This is an essay by Chris Ciolli.
Ten thousand big ones awarded for “distinguished fiction by an American author, preferably dealing with American life” (per the Pulitzer Website), not to mention the boost in book sales for the winner,put the Pulitzer Prize among the most coveted prizes in the literary world. But this year, for the first time in 35 years, the Pulitzer Prize Board failed to award a prize in fiction.
The Selection Process
How is this possible? The selection process works like this: A three-member fiction jury faces the daunting task of reviewing hundreds of books over a few short months and settling on three finalists to send to the Pulitzer Board. The board reads the books, meets for two days, and determines a winner by majority vote. This year the board failed to reach a majority. End result: no winner.
Rather than jump to conclusions about the board’s discontent with all three titles, why not indulge in a more optimistic line of thinking: perhaps this year’s finalists were so good the board found it impossible to choose a favorite? It’s not completely implausible. The three finalists for 2012 were Denis Johnson’s “Train Dreams”, Karen Russell’s “Swamplandia”, and David Foster Wallace’s “The Pale King”; all were critically acclaimed and all three books were included in NPR’s “10 best books of 2011” as well as “The New York Times” 100 Notable Books of 2011.
The Three Finalists
1. “Train Dreams” by Denis Johnson
“Train Dreams” is the story of Grainier, a logger and hauler, born in 1886 and sent to live in the untamed woods of the Idaho Panhandle after the death of his parents; it is the haunting tale of an everyman hardened by hard work and personal tragedy—above all things–a survivor. First published in “The Paris Review,” “Train Dreams” follows Grainier’s highs and lows across eight decades of American life, but mostly takes place in the 1920s. The author, Denis Johnson, is a poet, playwright and novelist, and a 2007 National Book Award Winner for his Vietnam War novel, “Tree of Smoke”. A novella, “Train Dreams” is only 116 pages long, and is the shortest of the 2012 Pulitzer Prize for Fiction finalists (and as such may prove to be the least intimidating for many readers).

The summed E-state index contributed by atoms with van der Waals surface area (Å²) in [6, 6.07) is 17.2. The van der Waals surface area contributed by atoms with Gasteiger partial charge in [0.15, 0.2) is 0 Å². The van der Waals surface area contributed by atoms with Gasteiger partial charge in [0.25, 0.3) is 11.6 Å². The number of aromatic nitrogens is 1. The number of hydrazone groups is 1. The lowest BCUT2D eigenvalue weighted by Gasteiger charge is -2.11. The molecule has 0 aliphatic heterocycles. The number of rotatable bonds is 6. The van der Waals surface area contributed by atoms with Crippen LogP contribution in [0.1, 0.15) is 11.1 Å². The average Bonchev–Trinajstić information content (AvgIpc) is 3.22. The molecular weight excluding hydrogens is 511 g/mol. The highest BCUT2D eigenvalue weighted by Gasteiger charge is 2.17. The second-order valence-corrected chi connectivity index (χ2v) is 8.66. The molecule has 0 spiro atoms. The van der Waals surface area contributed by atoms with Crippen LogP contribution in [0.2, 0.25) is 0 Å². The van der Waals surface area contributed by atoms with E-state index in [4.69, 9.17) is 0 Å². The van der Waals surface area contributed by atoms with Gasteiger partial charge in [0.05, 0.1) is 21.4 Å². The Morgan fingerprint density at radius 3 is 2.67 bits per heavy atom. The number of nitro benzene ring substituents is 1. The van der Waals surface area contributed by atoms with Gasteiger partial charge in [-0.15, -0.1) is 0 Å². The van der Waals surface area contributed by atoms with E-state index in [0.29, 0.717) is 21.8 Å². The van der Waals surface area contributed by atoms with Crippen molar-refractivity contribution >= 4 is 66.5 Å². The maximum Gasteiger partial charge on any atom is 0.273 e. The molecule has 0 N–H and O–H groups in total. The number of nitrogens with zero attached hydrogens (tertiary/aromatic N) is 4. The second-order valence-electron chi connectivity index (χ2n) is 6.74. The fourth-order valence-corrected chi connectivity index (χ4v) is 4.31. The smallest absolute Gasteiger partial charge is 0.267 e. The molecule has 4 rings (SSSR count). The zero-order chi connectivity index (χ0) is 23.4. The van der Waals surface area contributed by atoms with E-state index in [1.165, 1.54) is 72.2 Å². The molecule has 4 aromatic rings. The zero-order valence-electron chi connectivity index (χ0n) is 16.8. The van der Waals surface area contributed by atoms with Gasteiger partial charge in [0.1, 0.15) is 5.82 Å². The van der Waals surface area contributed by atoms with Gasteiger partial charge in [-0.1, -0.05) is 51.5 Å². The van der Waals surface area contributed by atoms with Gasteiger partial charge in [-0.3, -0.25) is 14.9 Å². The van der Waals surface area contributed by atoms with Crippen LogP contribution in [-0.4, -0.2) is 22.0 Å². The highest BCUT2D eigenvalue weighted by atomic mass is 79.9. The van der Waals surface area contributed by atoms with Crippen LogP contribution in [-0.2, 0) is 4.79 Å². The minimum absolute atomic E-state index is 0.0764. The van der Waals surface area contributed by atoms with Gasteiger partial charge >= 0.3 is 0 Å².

2. “Swamplandia!” by Karen Russell
The tale of a dysfunctional family (is there any other kind?) living and working in a Florida theme park in the Everglades, “Swamplandia!” is award winning-short-story-writer Karen Russell’s debut novel. The Bigtree’s thirteen-year-old daughter Ava narrates much of this book about the ups and downs of a self-invented faux-American-Indian showbiz tribe. Ava unlike her siblings, is determined to become a great gator wrestler like her mother, Hilola, the star attraction of Swamplandia, the shabby theme park from which the book gets its title. Featured in “20 Under 40” fiction issue of “The New Yorker,” Karen Russell was also a National Book Foundation “5 under 35” honoree for her first book of short stories “St Lucy’s Home for Girls Raised by Wolves.” The only of the three finalists to be listed on “The New York Times” 10 Best Books of 2011, “Swamplandia!” is exciting and odd, an alluring mixture of real-world-grit, suspense and fantasy crammed with vivid language and imagery run wild.
3. The Pale King by David Foster Wallace
Painstakingly pieced together after David Foster Wallace’s death by his editor, Michael Pietsch, “The Pale King” is the story of an IRS agent and his officemates. It’s the somehow epic, hilarious, and sometimes heartbreaking story of the dull day-to-day demands on IRS employees in 1980s Peoria, Illinois as only Wallace could tell it. Considered one of the most influential writers of the last two decades, David Foster Wallace received a MacArthur “Genius” Fellowship in 1997 and his novel “Infinite Jest” was named one of “The 100 best English-language novels from 1923 to the Present” by “Time” Magazine in 2005. While “The Pale King” is certainly a challenging read, and is over 500-pages-long, it’s more grounded in reality than his masterpiece, “Infinite Jest”, and therefore likely to be more approachable for many readers. Wallace spent the last years of his life studying tax texts, and observing accounting students, professors and professionals to create this compelling tale, and his last work, unfinished as he left it, is well worth a read.